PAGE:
This is my first installment of Around the Web Wednesdays. Every week I will gather interesting stories from around the worldwideweb to share with you all (drum roll please)…This week we will explore what Kareem Abdul-Jabbar, FASEB, and climate change scientists have in common.
Athlete as Academic Advocate
Uncontent with being just a 6x NBA champion, 6x NBA MVP, and the NBA’s all-time leading scorer, Kareem Abdul-Jabbar, he of Game of Death and Airplane! fame, has taken on a new mantle: advocate for STEM education. Earlier this month, Kareem Abdul-Jabbar visited Dr. Martin Luther King Preparatory High School on Chicago’s South Side stressing that there “are only about 450 jobs in the NBA and some of them are taken, but there are thousands of jobs in science and engineering.” The relative invisibility of black/African-American academic role models when compared to black entertainment and sports celebrities was not lost on Kareem Abdul-Jabbar, who has authored a children’s book titled, What Color is My World: The Lost History of African American Inventors.
Abdul-Jabbar remarked, “If you go to Harlem and talk to the young people there, I would say that over 90 percent of them would either want to be LeBron James or Jay-Z. And they don’t have any idea of what their potential is beyond those two areas (of sports and entertainment). And they see that as the only things available to them.” Being a green-bleeding Celtics fan, I don’t normally heap this much praise on a Laker, but in Kareem’s case he deserves it for both accomplishments on and off the court. Here’s a heartfelt thank you to Kareem Abdul-Jabbar.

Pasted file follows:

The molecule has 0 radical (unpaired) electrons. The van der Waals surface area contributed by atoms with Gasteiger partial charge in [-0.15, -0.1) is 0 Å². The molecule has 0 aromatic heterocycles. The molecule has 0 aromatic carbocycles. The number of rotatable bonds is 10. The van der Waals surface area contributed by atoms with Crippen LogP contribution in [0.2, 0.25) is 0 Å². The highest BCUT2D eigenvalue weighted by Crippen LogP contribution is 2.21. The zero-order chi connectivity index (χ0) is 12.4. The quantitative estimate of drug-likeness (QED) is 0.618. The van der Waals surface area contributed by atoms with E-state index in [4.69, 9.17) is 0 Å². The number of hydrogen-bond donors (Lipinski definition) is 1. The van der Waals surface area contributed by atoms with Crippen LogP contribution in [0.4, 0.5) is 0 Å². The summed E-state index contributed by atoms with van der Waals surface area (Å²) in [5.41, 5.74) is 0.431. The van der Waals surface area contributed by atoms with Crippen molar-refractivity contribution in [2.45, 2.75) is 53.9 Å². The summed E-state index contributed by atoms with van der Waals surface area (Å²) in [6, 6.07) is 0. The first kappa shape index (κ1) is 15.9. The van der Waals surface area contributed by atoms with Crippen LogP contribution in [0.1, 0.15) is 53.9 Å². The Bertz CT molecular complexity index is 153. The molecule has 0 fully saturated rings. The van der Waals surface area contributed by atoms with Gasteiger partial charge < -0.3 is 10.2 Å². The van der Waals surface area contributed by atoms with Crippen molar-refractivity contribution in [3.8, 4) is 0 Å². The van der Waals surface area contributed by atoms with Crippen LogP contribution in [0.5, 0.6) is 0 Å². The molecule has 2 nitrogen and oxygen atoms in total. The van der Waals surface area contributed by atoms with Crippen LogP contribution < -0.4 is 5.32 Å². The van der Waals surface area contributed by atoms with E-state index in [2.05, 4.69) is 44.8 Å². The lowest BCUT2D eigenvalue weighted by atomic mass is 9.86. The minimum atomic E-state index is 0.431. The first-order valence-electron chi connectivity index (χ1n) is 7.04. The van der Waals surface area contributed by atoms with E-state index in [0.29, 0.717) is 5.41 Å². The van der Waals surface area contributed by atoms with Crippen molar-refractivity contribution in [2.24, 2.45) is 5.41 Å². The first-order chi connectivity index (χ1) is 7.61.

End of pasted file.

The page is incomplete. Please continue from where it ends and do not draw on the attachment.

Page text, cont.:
How to be a science advocate
Earlier this month, as many of you know, I attended the annual Drosophila Research Conference in Chicago. In addition to learning about current research in the field, the conference offers a host of workshops that focus on career development and advocacy. Unfortunately, due to timing I missed the Advocacy Lunch hosted by FASEB‘s Director of Legislative Relations, Jennifer Zeitzer. Luckily for me, Eva Amsen covered the lunch on her blog at the Node. The take home message? Any one, regardless of where they are in the science careers, can become an advocate. Points to keep in mind: Be vocal, Have a clear message, Contact politicians and build relationships, & Generate public awareness.
Science advocacy: How far are you willing to go?
Last month, documents surfaced discrediting the Heartland Institute and its anti-global warming stance. Turns out that Peter Gleick, hydrologist and president of the Pacific Institute for Studies in Development, Environment and Security in Oakland, Calif., had assumed a fake identity to get his hands on said documents. In light of this recent revelation, Juliet Eilperin explores the inherent risks associated with the lengths to which scientists will go in the name of advocacy. This quote from Peter Frumhoff, director of science and policy at the Union of Concerned Scientists just about sums it up, “Integrity is the source of every power and influence we have as scientists. We don’t have the power to make laws, or run the economy.”